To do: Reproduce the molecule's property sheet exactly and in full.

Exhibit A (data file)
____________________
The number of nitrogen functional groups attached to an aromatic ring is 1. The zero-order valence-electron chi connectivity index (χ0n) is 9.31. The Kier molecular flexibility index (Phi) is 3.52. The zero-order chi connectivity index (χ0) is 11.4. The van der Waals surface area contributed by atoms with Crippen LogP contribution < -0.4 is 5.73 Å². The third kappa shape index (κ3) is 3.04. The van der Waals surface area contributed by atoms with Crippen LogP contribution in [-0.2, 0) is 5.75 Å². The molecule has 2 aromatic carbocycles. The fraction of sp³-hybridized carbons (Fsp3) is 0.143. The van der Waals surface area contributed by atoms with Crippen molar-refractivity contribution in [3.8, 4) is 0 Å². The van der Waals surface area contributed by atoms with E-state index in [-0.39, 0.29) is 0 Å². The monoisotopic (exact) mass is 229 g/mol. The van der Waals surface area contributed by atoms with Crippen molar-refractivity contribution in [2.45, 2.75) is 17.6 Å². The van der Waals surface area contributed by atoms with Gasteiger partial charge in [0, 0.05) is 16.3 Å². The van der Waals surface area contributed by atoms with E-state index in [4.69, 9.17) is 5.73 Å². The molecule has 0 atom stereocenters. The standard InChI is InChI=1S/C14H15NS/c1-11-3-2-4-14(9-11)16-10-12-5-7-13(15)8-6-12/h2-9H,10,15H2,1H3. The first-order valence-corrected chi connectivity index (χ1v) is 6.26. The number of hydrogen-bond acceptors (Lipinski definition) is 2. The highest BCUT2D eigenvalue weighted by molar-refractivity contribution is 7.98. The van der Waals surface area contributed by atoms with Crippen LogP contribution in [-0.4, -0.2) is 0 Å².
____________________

The number of nitrogen functional groups attached to an aromatic ring is 1. The zero-order valence-electron chi connectivity index (χ0n) is 9.31. The Kier molecular flexibility index (Phi) is 3.52. The zero-order chi connectivity index (χ0) is 11.4. The van der Waals surface area contributed by atoms with Crippen LogP contribution < -0.4 is 5.73 Å². The third kappa shape index (κ3) is 3.04. The van der Waals surface area contributed by atoms with Crippen LogP contribution in [-0.2, 0) is 5.75 Å². The molecule has 2 aromatic carbocycles. The fraction of sp³-hybridized carbons (Fsp3) is 0.143. The van der Waals surface area contributed by atoms with Crippen molar-refractivity contribution in [3.8, 4) is 0 Å². The van der Waals surface area contributed by atoms with E-state index in [-0.39, 0.29) is 0 Å². The monoisotopic (exact) mass is 229 g/mol. The van der Waals surface area contributed by atoms with Crippen molar-refractivity contribution in [2.45, 2.75) is 17.6 Å². The van der Waals surface area contributed by atoms with Gasteiger partial charge in [0, 0.05) is 16.3 Å². The van der Waals surface area contributed by atoms with E-state index in [4.69, 9.17) is 5.73 Å². The molecule has 0 atom stereocenters. The standard InChI is InChI=1S/C14H15NS/c1-11-3-2-4-14(9-11)16-10-12-5-7-13(15)8-6-12/h2-9H,10,15H2,1H3. The first-order valence-corrected chi connectivity index (χ1v) is 6.26. The number of hydrogen-bond acceptors (Lipinski definition) is 2. The highest BCUT2D eigenvalue weighted by molar-refractivity contribution is 7.98. The van der Waals surface area contributed by atoms with Crippen LogP contribution in [-0.4, -0.2) is 0 Å².